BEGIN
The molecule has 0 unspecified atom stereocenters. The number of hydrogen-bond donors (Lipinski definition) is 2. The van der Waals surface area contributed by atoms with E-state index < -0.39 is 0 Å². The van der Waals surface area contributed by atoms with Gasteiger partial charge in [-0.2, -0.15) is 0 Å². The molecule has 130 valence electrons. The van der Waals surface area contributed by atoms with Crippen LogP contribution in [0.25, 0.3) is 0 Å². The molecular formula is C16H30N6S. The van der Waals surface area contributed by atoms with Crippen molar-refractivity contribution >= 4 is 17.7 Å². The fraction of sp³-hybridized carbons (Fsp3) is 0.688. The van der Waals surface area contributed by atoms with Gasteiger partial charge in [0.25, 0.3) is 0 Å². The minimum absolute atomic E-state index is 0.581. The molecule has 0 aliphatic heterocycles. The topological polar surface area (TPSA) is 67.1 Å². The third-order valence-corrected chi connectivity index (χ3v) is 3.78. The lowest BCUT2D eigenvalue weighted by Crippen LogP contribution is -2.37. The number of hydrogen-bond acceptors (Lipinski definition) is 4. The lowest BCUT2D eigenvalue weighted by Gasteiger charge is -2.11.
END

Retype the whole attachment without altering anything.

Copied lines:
The molecule has 0 unspecified atom stereocenters. The number of hydrogen-bond donors (Lipinski definition) is 2. The van der Waals surface area contributed by atoms with E-state index < -0.39 is 0 Å². The van der Waals surface area contributed by atoms with Gasteiger partial charge in [-0.2, -0.15) is 0 Å². The molecule has 130 valence electrons. The van der Waals surface area contributed by atoms with Crippen LogP contribution in [0.25, 0.3) is 0 Å². The molecular formula is C16H30N6S. The van der Waals surface area contributed by atoms with Crippen molar-refractivity contribution >= 4 is 17.7 Å². The fraction of sp³-hybridized carbons (Fsp3) is 0.688. The van der Waals surface area contributed by atoms with Gasteiger partial charge in [0.25, 0.3) is 0 Å². The minimum absolute atomic E-state index is 0.581. The molecule has 0 aliphatic heterocycles. The topological polar surface area (TPSA) is 67.1 Å². The third-order valence-corrected chi connectivity index (χ3v) is 3.78. The lowest BCUT2D eigenvalue weighted by Crippen LogP contribution is -2.37. The number of hydrogen-bond acceptors (Lipinski definition) is 4. The lowest BCUT2D eigenvalue weighted by Gasteiger charge is -2.11.